Within minutes of this discussion, the mayor ordered that all fluoridation of Anchorage water be stopped immediately, even though water fluoridation is required by municipal law. As part of the cover story, Bronson claims Corsentino specifically told him, during the visit, that fluoridation was not required by law. The idea that Corsentino either didn’t know the law, or lied to Bronson about it, is preposterous.

A second Alaska Landmine story, also on Dec. 16, included an email written by Corsentino on Oct. 1, hours after the mayor’s visit, in which he said he specifically told Bronson that fluoridation was required by law.

There is good reason to doubt that employee health concerns about fluoride were serious, or that they played any role in the decision to stop fluoridating.

When reporters asked Aaron Pilkat, the business manager of the Local 367 Plumber & Pipefitters, the union that represents AWWU’s blue-collar workers, about fluoride, Pilkat said no AWWU worker had reported to the union any health or safety concerns about their work with the chemical. If there had been such concerns, he added, he would have known about them and they would have been quickly addressed.

In later versions of the mayor’s story, the worker “complaints” to Corsentino became “non-reportable complaints,” which conveniently revises the story to explain why there is no documented record of fluoride safety concerns, and especially none serious enough to justify an immediate halt to Anchorage’s water fluoridation, in violation of the law, by personal order of the mayor.

There was apparently no discussion of the far more dangerous, potentially lethal chemical chlorine, which is also regularly handled by utility employees.

So what was really going on, and why did Bronson and his team lie to hide it?

The mayor won’t explain. We know it wasn’t because of severe, imminent danger to AWWU workers. Maybe he planned to do it before he went to Eklutna.

The Alaska Landmine turned up another email, written late on the afternoon of Oct. 1, from Corsentino to some AWWU staff and Hickel. In it, Corsentino said he had just talked with Bronson and Demboski, who told him they still wanted to stop fluoridation of Anchorage’s water, but they would have to do it legally.

Bronson and Demboski are both right-wing ideologues. We know Bronson’s anti-science views include opposition to masks and vaccines. To a degree, modern-day fluoridation opponents are anchronisms from the late 1940s and ‘50s, but they are also predecessors of today’s anti-vaxxers.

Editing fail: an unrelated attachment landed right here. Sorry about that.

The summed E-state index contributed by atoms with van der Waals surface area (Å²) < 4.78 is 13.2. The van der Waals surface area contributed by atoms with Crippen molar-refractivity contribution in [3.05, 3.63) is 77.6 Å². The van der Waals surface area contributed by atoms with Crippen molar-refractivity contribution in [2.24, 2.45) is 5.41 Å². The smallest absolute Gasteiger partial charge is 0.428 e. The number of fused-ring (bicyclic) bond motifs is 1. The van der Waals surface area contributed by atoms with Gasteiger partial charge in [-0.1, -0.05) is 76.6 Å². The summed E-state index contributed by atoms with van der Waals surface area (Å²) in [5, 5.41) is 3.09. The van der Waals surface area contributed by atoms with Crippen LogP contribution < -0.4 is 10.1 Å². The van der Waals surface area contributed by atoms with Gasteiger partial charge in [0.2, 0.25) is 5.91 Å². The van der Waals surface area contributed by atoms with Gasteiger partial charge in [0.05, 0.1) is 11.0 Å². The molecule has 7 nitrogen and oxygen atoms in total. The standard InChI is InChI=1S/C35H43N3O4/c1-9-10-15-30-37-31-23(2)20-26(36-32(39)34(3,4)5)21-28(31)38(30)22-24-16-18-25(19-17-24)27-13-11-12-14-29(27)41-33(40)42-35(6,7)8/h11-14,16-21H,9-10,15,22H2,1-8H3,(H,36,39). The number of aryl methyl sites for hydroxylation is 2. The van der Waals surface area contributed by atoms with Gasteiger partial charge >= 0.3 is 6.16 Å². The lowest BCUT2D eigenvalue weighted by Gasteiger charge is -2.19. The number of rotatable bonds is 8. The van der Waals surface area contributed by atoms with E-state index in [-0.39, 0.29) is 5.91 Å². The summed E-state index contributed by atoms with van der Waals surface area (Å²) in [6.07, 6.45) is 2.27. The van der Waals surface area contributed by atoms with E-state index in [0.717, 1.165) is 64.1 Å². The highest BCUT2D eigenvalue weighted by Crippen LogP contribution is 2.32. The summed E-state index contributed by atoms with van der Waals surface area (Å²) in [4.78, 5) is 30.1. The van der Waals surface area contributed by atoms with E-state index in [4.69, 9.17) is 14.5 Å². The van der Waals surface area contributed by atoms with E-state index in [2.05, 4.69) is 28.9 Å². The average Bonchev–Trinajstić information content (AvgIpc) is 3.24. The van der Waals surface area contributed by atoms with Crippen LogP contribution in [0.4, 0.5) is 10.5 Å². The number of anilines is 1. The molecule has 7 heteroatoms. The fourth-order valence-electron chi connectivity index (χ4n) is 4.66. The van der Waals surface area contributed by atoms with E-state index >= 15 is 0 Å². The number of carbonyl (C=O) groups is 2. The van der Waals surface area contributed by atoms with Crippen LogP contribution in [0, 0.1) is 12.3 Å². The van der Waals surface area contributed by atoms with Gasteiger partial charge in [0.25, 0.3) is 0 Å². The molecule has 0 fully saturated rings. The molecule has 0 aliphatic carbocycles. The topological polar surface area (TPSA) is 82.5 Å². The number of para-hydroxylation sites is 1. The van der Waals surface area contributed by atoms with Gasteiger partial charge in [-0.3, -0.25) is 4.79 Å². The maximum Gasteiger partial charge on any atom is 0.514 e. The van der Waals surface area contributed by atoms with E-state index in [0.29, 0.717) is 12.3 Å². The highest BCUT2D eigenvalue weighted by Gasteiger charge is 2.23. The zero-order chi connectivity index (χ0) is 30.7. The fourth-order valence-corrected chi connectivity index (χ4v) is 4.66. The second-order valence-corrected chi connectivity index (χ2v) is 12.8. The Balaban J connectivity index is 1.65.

The science on fluoridation is well established. Fluoride in drinking water, according to the federal Centers for Disease Control, has been proven to promote oral and dental health, safely and effectively. Fluoridation saves billions by preventing expenses for treatments like tooth restorations and extractions and costs like lost productivity and follow-up treatment.

Nevertheless, were it not required by law, Bronson and Demboski were apparently prepared to unilaterally stop the fluoridation of Anchorage’s water — with no community discussion about the health effects on Anchorage residents.

It seems safe to assume that an administration willing to lie, and maintain that lie for days, and repeatedly refuse to explain its actions, cannot be believed without independent confirmation, which is presumably what the Assembly is seeking with its records request.

On Dec. 17, the city attorney told Assembly leaders that the administration would not be able to fulfill its record request until at least February. In the meantime, Bronson, Demoboski and other top city officials apparently will stick to their cover story, hoping we constituents will get distracted and forget all about their no-longer-secret, anti-science idiocy.

Pat Dougherty was editor of the Anchorage Daily News until his retirement in 2014. He now writes for the independent website TrueNorth61.org.

The views expressed here are the writer’s and are not necessarily endorsed by the Anchorage Daily News, which welcomes a broad range of viewpoints. To submit a piece for consideration, email commentary(at)adn.com. Send submissions shorter than 200 words to letters@adn.com or click here to submit via any web browser. Read our full guidelines for letters and commentaries here.